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Labor Shortage Imperils Singapore's Economy

December 28, 1987|United Press International

SINGAPORE — A 36-year-old housewife waiting for her three youngsters to return from school glanced at the deluge of newspaper advertisements begging for job applicants.

Enticements such as free retraining, premium salaries and opportunities with prestigious international corporations failed to spark even a hint of enthusiasm.

"I want to work only on weekends and during school holidays," said Tan Lee Eng, "when the children don't need me at home."

Such inflexible job candidates are no longer ignored by desperate employers grappling with a labor shortage threatening to choke the country's surging economy.

New companies from the United States, Europe and Japan are looking elsewhere for manpower sources while government officials are pleading with housewives and retirees to at least take part-time jobs.

The recovery from Singapore's worst recession since independence is creating a tight labor situation that could overheat and undermine the recovery itself, economists warn, with American manufacturers among those who would suffer the most.

The 8% unemployment rate of 1985 has been replaced by an acute shortfall in the most critical industries. With Singaporeans able to pick and choose, job-jumping is becoming epidemic, particularly in the electronics industry.

Even more worrisome are the predictions of population planners that the republic may never generate enough workers to fill the gap between the indigenous supply and the actual numbers needed to keep manufacturing moving.

Trade and Industry Minister Lee Hsien Loong fears "calamitous consequences" if birth rates continue to fall, with Singapore's current population of 2.6 million starting to shrink around the year 2010.

"If we don't reverse the trend, Singapore will be nothing but old folks clubs," he said.

To address the immediate labor problem and the population slump, Lee and other officials are encouraging women to juggle a three-child family with a job and are urging employers to pave the way through part-time and flexi-time arrangements. Scrapping the 55-year-old retirement age is also under consideration.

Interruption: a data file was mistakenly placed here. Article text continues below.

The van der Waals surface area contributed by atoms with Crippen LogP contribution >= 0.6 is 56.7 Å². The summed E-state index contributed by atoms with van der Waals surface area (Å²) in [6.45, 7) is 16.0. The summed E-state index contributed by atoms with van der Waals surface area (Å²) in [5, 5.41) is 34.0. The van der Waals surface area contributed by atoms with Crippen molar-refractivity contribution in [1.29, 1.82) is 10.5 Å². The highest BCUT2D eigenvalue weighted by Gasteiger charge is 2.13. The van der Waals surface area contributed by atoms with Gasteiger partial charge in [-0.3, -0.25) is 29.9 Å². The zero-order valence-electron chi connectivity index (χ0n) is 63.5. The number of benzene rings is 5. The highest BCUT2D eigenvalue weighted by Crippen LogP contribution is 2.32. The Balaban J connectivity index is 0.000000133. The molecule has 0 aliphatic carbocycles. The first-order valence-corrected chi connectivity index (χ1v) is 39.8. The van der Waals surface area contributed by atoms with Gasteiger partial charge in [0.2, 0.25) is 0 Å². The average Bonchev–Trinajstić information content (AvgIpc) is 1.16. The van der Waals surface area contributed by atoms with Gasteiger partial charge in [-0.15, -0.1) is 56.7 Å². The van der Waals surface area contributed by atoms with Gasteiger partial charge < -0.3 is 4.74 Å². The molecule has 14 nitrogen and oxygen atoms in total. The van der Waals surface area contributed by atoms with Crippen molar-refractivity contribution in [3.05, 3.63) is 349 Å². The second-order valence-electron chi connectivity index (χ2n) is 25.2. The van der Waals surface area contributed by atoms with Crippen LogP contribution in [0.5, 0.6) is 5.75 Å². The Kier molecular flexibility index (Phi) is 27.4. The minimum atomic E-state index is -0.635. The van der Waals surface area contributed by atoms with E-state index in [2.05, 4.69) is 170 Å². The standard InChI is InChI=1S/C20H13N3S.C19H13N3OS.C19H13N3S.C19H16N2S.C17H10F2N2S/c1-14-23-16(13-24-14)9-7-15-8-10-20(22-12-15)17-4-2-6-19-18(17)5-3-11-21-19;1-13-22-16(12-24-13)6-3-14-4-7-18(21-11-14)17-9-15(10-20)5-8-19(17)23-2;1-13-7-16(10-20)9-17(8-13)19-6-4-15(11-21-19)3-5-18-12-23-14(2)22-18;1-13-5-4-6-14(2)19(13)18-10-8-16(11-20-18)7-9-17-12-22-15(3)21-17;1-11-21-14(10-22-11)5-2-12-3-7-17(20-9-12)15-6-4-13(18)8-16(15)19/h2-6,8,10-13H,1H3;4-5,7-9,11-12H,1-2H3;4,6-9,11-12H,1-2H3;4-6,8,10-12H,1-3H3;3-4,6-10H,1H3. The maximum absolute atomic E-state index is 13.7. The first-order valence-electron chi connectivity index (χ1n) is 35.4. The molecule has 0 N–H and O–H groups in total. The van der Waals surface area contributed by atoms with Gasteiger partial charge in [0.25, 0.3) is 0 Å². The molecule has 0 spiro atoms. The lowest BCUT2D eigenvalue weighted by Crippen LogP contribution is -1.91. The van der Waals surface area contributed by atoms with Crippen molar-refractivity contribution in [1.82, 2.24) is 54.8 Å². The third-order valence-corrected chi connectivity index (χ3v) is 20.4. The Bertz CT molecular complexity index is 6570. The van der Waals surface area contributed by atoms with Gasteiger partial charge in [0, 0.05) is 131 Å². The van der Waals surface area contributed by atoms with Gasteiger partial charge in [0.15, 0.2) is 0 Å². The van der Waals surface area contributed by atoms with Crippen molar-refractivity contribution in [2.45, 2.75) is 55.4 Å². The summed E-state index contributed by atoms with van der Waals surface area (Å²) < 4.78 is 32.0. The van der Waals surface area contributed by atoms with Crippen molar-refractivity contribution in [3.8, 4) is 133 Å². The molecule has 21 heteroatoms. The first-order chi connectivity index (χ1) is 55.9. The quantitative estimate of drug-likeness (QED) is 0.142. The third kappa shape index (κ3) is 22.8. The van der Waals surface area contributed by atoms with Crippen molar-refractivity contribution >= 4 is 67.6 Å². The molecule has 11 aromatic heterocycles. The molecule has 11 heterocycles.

Many multinationals are nearing expansion limits because of a lack of manpower. A recent survey of U.S. investors in Singapore found the biggest constraint to current expansion was the "limited labor pool, which could restrict future growth."

Total employment in American companies "appears to have leveled off" because of the difficulty in hiring sufficient numbers of employees, researchers said.

Although the U.S. Embassy evaluation of 407 companies indicated that the firms still plan to invest at least another $202 million, complaints centered on job-hopping, difficulties in finding third-shift workers and delays in government approval of foreign worker permits.

"The number of applicants remains high, but when it comes to the interview, many of them either disappear or make excessive or unreasonable demands, like refusing to work shifts or to do certain types of work," a personnel manager said.

With the United States the largest source of direct foreign investment here amounting to $7.55 billion, authorities agree that it is essential to tap a large portion of the 745,799 economically inactive residents to meet expanding demands at a time when population growth is stagnant.

The government has even started allowing factories to bring in workers from China, although there are no diplomatic ties between fervently anti-communist Singapore and China.

So far, National Semiconductor Pte. Ltd., a subsidiary of National Semiconductor Corp., has hired 100 Chinese contract workers. Another company is hiring, and a third has reportedly sent recruiters on an evaluation mission.

Permitting the Chinese workers may be an indication of how seriously the government regards the labor shortage, economists said.

After three quarters of steady expansion in 1987, the Ministry of Trade and Industry's own report said the economy is "beginning to hit against the labor supply constraint."

"Despite the entry of about 30,000 school leavers and graduates into the labor market in the first half of the year, the labor market became increasingly tight," the report said.

Third-country nationals, primarily Malaysians, form about 10% percent of the work force of the American firms with a total of 62,000 employees. But electrical and electronics companies are finding it harder to recruit production workers now that the Malaysian economy is rebounding.

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